That's arguably very different, though. In Paranoia you're never supposed to mention that your character's a member of a secret society. Or that they're a mutant, for that matter (unless they've registered).
I agree that a lot depends on implementation. The 5e APs and AL stuff seems almost desperate to get PCs involved in factions and push them hard but bluntly. PFS has them but they’re largely irrelevant in play.
But there was a D&D module decades ago that made political factions really stand out and draw the PCs in. Blood of the Yakuza for OA was awesome this way. Players could easily let their PCs get sucked into the underlying political conflict and it didn’t feel either forced or overly blunt.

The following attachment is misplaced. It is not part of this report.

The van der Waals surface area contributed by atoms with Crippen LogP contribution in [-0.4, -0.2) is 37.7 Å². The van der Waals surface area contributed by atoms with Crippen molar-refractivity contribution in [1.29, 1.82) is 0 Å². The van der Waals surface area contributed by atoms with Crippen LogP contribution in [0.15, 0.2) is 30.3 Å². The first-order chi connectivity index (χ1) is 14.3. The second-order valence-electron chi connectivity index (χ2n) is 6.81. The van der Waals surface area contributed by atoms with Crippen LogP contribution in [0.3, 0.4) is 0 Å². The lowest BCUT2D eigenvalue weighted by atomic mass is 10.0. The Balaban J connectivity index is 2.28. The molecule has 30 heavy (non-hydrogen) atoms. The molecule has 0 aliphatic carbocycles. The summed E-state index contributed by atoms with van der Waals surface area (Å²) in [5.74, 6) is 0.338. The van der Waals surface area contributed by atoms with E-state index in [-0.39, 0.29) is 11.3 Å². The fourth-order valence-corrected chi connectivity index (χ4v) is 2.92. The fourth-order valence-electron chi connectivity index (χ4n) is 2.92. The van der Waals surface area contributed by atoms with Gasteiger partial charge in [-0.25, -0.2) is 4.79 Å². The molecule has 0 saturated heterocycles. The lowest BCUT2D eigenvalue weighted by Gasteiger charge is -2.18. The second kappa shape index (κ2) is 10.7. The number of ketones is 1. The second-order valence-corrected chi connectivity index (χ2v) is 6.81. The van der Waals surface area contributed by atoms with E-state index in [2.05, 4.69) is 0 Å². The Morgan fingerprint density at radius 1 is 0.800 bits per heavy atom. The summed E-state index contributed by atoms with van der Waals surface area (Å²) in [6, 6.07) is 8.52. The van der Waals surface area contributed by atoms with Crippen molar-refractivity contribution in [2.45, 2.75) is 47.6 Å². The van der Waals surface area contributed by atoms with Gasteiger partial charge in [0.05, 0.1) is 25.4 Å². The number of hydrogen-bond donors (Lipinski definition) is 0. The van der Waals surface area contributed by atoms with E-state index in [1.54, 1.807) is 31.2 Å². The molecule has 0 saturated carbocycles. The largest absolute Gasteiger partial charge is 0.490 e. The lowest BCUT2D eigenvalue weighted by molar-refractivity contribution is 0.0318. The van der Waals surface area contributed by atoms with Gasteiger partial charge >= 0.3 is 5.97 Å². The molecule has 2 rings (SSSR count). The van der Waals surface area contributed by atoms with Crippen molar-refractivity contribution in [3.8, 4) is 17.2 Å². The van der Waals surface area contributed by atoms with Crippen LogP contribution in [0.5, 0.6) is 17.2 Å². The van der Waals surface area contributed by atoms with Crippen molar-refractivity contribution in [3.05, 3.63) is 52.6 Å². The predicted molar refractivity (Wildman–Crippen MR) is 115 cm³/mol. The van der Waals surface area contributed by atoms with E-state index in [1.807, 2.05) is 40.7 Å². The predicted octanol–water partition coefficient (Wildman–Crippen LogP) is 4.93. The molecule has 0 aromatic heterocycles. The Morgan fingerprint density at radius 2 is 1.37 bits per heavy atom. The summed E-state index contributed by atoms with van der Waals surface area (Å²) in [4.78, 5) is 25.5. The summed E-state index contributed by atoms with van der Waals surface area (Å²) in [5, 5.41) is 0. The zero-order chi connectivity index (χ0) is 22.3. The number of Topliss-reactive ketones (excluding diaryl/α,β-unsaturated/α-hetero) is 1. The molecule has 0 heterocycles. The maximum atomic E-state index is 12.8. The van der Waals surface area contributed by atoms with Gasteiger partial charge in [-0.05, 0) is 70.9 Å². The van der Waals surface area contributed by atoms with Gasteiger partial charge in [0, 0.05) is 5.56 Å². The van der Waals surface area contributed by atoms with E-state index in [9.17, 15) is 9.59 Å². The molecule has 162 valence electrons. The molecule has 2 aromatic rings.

Not all factions are membership focused nor even organized. Agnosticism is faction-like, functionally a faction, in that it has a strong political and social impact when it becomes a significant chunk of the population, but has no organization, no major commonality other than lack of participation in religion. And the relationship expressed with visible members can shape the effect upon large groups due to shared bias.
In short, you just declared membership in a faction that doesn't care that you disdain membership therein.